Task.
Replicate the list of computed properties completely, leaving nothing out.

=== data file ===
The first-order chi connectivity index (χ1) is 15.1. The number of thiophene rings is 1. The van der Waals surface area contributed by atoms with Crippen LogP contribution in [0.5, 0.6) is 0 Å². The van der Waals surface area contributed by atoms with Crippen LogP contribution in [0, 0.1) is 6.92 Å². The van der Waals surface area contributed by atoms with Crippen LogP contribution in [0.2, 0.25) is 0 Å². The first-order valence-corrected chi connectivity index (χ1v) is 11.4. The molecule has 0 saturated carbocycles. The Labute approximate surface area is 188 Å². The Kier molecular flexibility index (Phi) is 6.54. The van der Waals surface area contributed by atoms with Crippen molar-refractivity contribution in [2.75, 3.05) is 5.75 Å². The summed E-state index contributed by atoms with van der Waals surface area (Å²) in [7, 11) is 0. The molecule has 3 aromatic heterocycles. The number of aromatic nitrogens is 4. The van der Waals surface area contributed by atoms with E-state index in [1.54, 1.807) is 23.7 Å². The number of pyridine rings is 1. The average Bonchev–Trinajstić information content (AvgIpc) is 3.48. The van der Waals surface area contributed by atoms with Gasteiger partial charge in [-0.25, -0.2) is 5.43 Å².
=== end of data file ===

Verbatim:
The first-order chi connectivity index (χ1) is 15.1. The number of thiophene rings is 1. The van der Waals surface area contributed by atoms with Crippen LogP contribution in [0.5, 0.6) is 0 Å². The van der Waals surface area contributed by atoms with Crippen LogP contribution in [0, 0.1) is 6.92 Å². The van der Waals surface area contributed by atoms with Crippen LogP contribution in [0.2, 0.25) is 0 Å². The first-order valence-corrected chi connectivity index (χ1v) is 11.4. The molecule has 0 saturated carbocycles. The Labute approximate surface area is 188 Å². The Kier molecular flexibility index (Phi) is 6.54. The van der Waals surface area contributed by atoms with Crippen molar-refractivity contribution in [2.75, 3.05) is 5.75 Å². The summed E-state index contributed by atoms with van der Waals surface area (Å²) in [7, 11) is 0. The molecule has 3 aromatic heterocycles. The number of aromatic nitrogens is 4. The van der Waals surface area contributed by atoms with E-state index in [1.54, 1.807) is 23.7 Å². The number of pyridine rings is 1. The average Bonchev–Trinajstić information content (AvgIpc) is 3.48. The van der Waals surface area contributed by atoms with Gasteiger partial charge in [-0.25, -0.2) is 5.43 Å².